But the solo lunch diner will be hard-pressed to pass up on the teishoku, or daily set meal, which usually offers a choice of either meat or fish, and the kind of variety you’d normally only get when ordering multiple dishes. The salmon teishoku ($12) came with a beautifully grilled piece of teriyaki-glazed fish, pickled daikon radish, rice, miso soup, and — the icing on the cake — a pile of excellent, shatteringly crisp-battered tempura-fried vegetables. There were no throwaway sides.
Of all the dishes I tried, only the tsukune, or chicken meatball, rice plate was less than stellar. As much as I loved the runny-yolked onsen egg on top, it couldn’t make up for the blandness of the meatballs themselves.
AS B-Dama is less sushi-focused than the old B-Dama, and its sister restaurant Geta, which is run by Ono’s brother. But one welcome addition is the gaburi sushi — large, uncut rolls that are meant to be eaten on the go. A version filled with crabmeat and avocado makes for a filling snack, and was portable enough for me to contemplate eating it one-handed in the car.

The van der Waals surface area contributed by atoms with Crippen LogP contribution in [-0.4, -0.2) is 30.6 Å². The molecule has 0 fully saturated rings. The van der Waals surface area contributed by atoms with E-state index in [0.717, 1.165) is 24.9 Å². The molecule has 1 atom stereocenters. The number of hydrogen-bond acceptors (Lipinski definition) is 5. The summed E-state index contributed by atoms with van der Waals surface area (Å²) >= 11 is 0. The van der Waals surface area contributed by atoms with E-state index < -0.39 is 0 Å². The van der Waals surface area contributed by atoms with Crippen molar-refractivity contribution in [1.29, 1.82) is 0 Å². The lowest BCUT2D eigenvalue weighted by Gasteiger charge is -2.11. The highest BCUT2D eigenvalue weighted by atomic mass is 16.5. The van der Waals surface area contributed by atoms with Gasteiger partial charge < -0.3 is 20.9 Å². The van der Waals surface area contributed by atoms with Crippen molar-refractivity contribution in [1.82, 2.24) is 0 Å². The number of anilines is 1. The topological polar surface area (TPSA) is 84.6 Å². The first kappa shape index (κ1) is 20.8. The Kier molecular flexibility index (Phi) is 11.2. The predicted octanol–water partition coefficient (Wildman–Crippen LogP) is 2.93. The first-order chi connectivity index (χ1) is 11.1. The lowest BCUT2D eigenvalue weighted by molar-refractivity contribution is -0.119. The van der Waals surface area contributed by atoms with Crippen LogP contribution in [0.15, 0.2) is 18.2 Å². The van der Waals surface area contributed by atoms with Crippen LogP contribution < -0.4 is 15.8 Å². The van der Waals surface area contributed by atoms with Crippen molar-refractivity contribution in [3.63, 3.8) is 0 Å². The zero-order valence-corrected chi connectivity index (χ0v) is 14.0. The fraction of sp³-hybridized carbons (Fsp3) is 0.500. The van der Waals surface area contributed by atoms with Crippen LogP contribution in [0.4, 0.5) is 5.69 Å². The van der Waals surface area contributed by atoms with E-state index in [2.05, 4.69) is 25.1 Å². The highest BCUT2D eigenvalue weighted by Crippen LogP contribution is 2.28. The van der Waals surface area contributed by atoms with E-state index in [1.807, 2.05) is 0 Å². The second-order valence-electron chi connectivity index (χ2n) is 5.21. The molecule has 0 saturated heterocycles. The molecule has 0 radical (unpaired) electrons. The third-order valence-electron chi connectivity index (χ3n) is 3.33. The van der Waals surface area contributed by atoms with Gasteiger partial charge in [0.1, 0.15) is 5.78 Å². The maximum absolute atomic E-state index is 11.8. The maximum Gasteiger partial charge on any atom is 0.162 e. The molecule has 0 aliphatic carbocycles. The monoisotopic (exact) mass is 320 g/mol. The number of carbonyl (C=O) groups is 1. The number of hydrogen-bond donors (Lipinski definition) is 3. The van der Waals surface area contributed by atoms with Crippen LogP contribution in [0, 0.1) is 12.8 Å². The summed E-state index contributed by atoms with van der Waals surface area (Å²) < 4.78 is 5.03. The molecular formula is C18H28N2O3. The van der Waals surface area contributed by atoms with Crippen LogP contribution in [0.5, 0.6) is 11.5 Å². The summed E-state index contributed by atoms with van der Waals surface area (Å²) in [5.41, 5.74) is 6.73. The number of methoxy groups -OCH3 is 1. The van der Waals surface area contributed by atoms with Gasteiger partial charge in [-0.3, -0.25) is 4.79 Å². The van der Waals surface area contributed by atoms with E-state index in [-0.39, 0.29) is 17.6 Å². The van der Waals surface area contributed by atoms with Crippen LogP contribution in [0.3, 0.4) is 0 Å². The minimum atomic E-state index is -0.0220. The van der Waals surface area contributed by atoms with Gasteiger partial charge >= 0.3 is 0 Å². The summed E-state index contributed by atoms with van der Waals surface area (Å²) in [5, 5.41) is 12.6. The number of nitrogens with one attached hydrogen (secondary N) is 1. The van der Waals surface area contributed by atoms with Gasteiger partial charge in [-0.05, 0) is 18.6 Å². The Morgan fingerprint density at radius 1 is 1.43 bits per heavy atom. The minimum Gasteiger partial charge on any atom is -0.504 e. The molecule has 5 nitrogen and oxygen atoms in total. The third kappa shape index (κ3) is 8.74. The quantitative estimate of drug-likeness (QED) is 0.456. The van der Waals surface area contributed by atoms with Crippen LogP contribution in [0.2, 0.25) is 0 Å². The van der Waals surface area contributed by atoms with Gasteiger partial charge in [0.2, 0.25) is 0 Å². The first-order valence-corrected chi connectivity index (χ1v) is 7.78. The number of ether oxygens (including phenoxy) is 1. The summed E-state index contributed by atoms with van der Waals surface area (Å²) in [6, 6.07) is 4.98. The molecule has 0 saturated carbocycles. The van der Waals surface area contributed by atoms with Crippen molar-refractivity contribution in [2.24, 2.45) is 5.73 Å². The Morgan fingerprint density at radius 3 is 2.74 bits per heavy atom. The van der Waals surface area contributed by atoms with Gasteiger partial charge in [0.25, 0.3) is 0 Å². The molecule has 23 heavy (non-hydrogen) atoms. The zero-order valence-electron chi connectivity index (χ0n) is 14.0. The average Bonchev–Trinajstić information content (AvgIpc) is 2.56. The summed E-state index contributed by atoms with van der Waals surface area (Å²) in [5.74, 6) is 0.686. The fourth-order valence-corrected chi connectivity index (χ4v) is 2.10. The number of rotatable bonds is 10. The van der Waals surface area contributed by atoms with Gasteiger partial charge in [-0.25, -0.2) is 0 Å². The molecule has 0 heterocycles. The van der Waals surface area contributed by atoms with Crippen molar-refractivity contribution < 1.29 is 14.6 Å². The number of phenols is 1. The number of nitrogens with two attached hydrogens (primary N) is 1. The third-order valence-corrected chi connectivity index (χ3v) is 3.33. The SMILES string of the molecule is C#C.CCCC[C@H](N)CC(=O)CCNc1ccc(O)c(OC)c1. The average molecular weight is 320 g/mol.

All of this, and I haven’t talked yet about how pleasant it is these days to eat at Swan’s Market. Indeed, I’d argue that Oakland’s most exciting dining destination right now isn’t Uptown or Temescal, but rather this marketplace-turned-casual-dining epicenter in the heart of Old Oakland. It’s like a food court— except all of the food is delicious, and the restaurants are housed in one of Oakland’s great historical landmarks.
On a recent Saturday night, the place was hopping, and you could spot some of the city’s prominent chefs serving food in a more intimate way than at most stand-alone restaurants — Cosecha’s Dominica Rice sliding over a plate of shrimp tacos, Romney Steele of The Cook and Her Farmer shucking oysters.
“Everyone is busy,” Ono later told me. He was there too, of course, wearing his trademark bandana, embracing his new jack-of-all-trades role — taking orders and hustling dishes over to customers. He’s quick to give all of the credit to his protégés, Asuka Nadeshiko and Shin Okamoto, the young chefs whose first initials grace the name of the restaurant and who have created most of the menu.
These days, Ono only occasionally gets in the kitchen, usually to work some kind of magic with raw fish. Trust me, though: Those dishes will be worth ordering.